Attic fans require the least maintenance of all home equipment. They run smoothly from your rooftop or gable without needing any supervision. But there are some occasions when they fail to work.
In most cases, the attic fan not working is due to a faulty motor or a faulty thermostat. Troubleshooting the attic fan will help you identify the problem and rectify it.
I must warn you first that in most cases, there is no way to repair a damaged attic fan; you will have to replace either the thermostat or the motor. If you are unlucky, you won’t find a new motor to replace it with, so in the end, you will end up replacing the whole fan. However, if the fan is covered under warranty, the manufacturer will replace the fan for you at no cost.
What happens if an attic fan stops working? If your attic fan stops working, it will reduce the ventilation of your attic. This means that the hot air will be trapped in the attic, causing the house to warm up.
If your attic exhaust fan is not working, feel free to check this list of common problems to find the apt solution;
Given below are the most common problems with attic fans;
1. The attic fan not working (Troubleshooting Steps)
Sometimes your attic fan can just stop working, it won’t spin or hum. This can be due to many reasons; the motor could be faulty, the controller could be faulty, the temperature setting may be high or there is something wrong with the electric socket.
Determining the problem, in this case, can take a while. Here’s how to troubleshoot this issue;
Check thermostat setting
The first thing to do here is to check the temperature setting of the fan’s thermostat. The fan won’t run if the temperature setting is too high. Lower the temperature setting of the thermostat and see if the fan is working. If it works, the problem is solved.
The thing is, it is very common for thermostats to be off by a few degrees, and in this case, the thermostat needs to be appropriately calibrated. The best solution would be to adjust the thermostat accordingly; for eg: if the attic temperature is 100 degrees F, but the fan is not working even above that temperature, then lower the thermostat setting until the fan works, and treat it as 100 degrees F. If that doesn’t work for you, the thermostat must be replaced.
Check the power supply to the fan
If lowering the temperature setting doesn’t kick start the fan, the problem could be with the motor, the thermostat, or the power socket. To check if the problem is with the outlet from the mains, connect something else, maybe a light bulb, to the mains and see if that works. If the light bulb doesn’t turn on, the fault is with the mains power. Next, check the circuit breaker to ensure it isn’t accidentally turned off. If the circuit breaker is on, but the fan is not drawing any current, you will need to rewire the connection.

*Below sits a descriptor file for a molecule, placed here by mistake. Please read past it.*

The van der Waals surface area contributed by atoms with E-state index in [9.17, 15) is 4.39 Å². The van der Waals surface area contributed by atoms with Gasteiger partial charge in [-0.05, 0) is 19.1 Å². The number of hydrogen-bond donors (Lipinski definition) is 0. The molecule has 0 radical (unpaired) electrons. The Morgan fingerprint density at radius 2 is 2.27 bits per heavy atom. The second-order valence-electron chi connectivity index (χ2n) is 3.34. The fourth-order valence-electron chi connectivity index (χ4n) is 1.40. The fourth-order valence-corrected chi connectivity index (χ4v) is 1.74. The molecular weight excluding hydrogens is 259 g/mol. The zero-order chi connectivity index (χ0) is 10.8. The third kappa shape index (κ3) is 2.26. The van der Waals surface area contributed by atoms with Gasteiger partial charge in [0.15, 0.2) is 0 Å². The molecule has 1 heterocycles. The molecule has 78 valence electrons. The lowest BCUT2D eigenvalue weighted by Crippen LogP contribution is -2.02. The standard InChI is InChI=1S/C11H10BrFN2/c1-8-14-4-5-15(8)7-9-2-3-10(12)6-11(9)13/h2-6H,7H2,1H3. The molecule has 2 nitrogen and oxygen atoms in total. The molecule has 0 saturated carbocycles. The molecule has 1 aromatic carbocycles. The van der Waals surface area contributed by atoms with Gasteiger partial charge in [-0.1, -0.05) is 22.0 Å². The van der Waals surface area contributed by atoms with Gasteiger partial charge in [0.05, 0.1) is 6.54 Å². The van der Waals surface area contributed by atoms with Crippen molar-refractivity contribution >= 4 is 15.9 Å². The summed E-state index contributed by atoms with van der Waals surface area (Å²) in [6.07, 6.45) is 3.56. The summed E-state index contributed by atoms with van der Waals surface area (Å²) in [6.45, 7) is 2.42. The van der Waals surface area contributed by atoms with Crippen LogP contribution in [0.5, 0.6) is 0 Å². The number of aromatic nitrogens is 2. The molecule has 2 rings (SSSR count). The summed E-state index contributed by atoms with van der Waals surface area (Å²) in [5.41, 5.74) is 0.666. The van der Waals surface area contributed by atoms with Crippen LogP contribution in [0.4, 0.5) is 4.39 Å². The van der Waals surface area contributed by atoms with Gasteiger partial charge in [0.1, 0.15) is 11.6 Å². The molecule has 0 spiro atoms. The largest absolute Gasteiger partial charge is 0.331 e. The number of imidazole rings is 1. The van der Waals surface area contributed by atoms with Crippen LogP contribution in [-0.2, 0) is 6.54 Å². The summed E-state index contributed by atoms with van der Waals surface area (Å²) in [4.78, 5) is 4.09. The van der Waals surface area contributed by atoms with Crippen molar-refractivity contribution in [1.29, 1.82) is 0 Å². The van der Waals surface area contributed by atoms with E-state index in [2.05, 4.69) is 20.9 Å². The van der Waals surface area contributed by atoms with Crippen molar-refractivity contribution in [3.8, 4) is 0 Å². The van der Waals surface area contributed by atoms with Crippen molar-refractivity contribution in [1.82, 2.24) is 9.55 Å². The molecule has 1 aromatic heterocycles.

Remove the thermostat
If the fault is not with the mains, then the next step is to check if the thermostat is faulty. Remove the thermostat from the wiring and connect the mains directly to the fan. If the fan still doesn’t work, the problem is with the motor, and the only solution is to replace either the motor or the entire fan.
Here is a good video about troubleshooting an attic fan;
2. Attic fan running non-stop (Won’t turn off)
A faulty thermostat, wrong temperature setting, or hot wiring the fan to the mains can cause an attic fan to run non-stop without ever stopping.
Most attic fans come with a thermostat controller where you can set the temperature at which the fan should turn on. A one-speed fan often comes with a single thermostat, and a two-speed one comes with two thermostats. The second thermostat in the latter case is used to set a higher temperature at which the fan should switch to the highest speed setting. In addition, some controllers come with a humidistat along with the thermostat.
An attic fan will run non-stop if the temperature you set on the thermostat is lower than the outdoor temperature. This is because the attic fan can never cool the attic to a temperature lower than the outside temperature.
The only solution to this problem is to increase the temperature setting on the thermostat. Set the thermostat temperature slightly higher than the outside temperature, maybe 10 degrees more.
Another reason why the fan is running constantly is that it is hot-wired to the mains without any controller in between. This means the fan has been running non-stop since it was installed, and in this case, the only way to shut off the fan is to turn off the breaker supplying power to it.
If you need to know more about turning off an attic fan, here is a helpful guide: how to turn off an attic fan
3. The attic fan sounds like a helicopter